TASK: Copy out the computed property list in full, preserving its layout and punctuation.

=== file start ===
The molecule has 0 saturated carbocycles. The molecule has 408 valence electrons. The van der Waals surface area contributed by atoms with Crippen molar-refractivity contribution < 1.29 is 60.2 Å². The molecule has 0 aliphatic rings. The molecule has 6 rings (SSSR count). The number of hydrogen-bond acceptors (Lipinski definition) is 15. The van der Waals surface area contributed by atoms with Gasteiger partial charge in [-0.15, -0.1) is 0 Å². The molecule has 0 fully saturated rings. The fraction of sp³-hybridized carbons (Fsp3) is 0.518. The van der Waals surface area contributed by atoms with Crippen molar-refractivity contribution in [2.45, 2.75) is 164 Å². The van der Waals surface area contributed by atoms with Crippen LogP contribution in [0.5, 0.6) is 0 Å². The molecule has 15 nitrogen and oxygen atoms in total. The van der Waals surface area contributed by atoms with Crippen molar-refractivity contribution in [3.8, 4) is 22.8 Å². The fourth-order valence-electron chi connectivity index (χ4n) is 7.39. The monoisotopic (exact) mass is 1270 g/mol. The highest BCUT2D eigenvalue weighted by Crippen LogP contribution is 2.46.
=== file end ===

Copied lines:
The molecule has 0 saturated carbocycles. The molecule has 408 valence electrons. The van der Waals surface area contributed by atoms with Crippen molar-refractivity contribution < 1.29 is 60.2 Å². The molecule has 0 aliphatic rings. The molecule has 6 rings (SSSR count). The number of hydrogen-bond acceptors (Lipinski definition) is 15. The van der Waals surface area contributed by atoms with Gasteiger partial charge in [-0.15, -0.1) is 0 Å². The molecule has 0 fully saturated rings. The fraction of sp³-hybridized carbons (Fsp3) is 0.518. The van der Waals surface area contributed by atoms with Crippen molar-refractivity contribution in [2.45, 2.75) is 164 Å². The van der Waals surface area contributed by atoms with Crippen LogP contribution in [0.5, 0.6) is 0 Å². The molecule has 15 nitrogen and oxygen atoms in total. The van der Waals surface area contributed by atoms with Crippen molar-refractivity contribution in [3.8, 4) is 22.8 Å². The fourth-order valence-electron chi connectivity index (χ4n) is 7.39. The monoisotopic (exact) mass is 1270 g/mol. The highest BCUT2D eigenvalue weighted by Crippen LogP contribution is 2.46.